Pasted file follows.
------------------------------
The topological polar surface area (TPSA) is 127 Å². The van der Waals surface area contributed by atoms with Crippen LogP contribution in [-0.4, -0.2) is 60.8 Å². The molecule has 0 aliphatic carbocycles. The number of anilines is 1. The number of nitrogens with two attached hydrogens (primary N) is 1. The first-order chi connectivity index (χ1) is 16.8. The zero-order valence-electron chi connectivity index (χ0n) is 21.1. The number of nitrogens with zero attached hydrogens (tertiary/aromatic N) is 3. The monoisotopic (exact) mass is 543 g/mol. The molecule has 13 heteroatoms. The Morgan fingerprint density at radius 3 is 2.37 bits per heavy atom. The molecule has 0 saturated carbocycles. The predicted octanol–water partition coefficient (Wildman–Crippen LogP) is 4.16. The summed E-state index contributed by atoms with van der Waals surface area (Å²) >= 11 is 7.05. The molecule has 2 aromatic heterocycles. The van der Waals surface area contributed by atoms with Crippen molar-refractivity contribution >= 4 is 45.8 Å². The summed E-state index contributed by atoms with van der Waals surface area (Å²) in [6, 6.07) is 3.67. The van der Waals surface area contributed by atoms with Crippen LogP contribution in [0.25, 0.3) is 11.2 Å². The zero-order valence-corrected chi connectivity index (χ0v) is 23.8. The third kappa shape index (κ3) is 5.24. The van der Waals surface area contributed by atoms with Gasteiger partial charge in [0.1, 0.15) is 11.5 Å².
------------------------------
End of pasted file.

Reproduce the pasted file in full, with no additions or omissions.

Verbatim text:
The topological polar surface area (TPSA) is 127 Å². The van der Waals surface area contributed by atoms with Crippen LogP contribution in [-0.4, -0.2) is 60.8 Å². The molecule has 0 aliphatic carbocycles. The number of anilines is 1. The number of nitrogens with two attached hydrogens (primary N) is 1. The first-order chi connectivity index (χ1) is 16.8. The zero-order valence-electron chi connectivity index (χ0n) is 21.1. The number of nitrogens with zero attached hydrogens (tertiary/aromatic N) is 3. The monoisotopic (exact) mass is 543 g/mol. The molecule has 13 heteroatoms. The Morgan fingerprint density at radius 3 is 2.37 bits per heavy atom. The molecule has 0 saturated carbocycles. The predicted octanol–water partition coefficient (Wildman–Crippen LogP) is 4.16. The summed E-state index contributed by atoms with van der Waals surface area (Å²) >= 11 is 7.05. The molecule has 2 aromatic heterocycles. The van der Waals surface area contributed by atoms with Crippen molar-refractivity contribution >= 4 is 45.8 Å². The summed E-state index contributed by atoms with van der Waals surface area (Å²) in [6, 6.07) is 3.67. The van der Waals surface area contributed by atoms with Crippen LogP contribution in [0.25, 0.3) is 11.2 Å². The zero-order valence-corrected chi connectivity index (χ0v) is 23.8. The third kappa shape index (κ3) is 5.24. The van der Waals surface area contributed by atoms with Gasteiger partial charge in [0.1, 0.15) is 11.5 Å².